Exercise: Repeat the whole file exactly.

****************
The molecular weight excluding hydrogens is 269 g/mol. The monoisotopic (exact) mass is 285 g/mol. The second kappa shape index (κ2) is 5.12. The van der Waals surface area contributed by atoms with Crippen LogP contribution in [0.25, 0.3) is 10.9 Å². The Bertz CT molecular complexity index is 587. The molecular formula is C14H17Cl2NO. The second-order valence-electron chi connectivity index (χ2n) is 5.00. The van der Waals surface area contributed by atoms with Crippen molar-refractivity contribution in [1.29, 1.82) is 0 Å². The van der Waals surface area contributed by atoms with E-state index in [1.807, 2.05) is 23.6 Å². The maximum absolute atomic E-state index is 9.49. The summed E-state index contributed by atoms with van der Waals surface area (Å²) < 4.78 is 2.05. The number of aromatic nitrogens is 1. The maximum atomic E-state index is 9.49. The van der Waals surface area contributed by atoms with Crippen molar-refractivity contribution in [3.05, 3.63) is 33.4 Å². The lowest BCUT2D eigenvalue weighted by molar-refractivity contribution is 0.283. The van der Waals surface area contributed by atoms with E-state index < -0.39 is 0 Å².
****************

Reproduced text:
The molecular weight excluding hydrogens is 269 g/mol. The monoisotopic (exact) mass is 285 g/mol. The second kappa shape index (κ2) is 5.12. The van der Waals surface area contributed by atoms with Crippen LogP contribution in [0.25, 0.3) is 10.9 Å². The Bertz CT molecular complexity index is 587. The molecular formula is C14H17Cl2NO. The second-order valence-electron chi connectivity index (χ2n) is 5.00. The van der Waals surface area contributed by atoms with Crippen molar-refractivity contribution in [1.29, 1.82) is 0 Å². The van der Waals surface area contributed by atoms with E-state index in [1.807, 2.05) is 23.6 Å². The maximum absolute atomic E-state index is 9.49. The summed E-state index contributed by atoms with van der Waals surface area (Å²) < 4.78 is 2.05. The number of aromatic nitrogens is 1. The maximum atomic E-state index is 9.49. The van der Waals surface area contributed by atoms with Crippen molar-refractivity contribution in [3.05, 3.63) is 33.4 Å². The lowest BCUT2D eigenvalue weighted by molar-refractivity contribution is 0.283. The van der Waals surface area contributed by atoms with E-state index < -0.39 is 0 Å².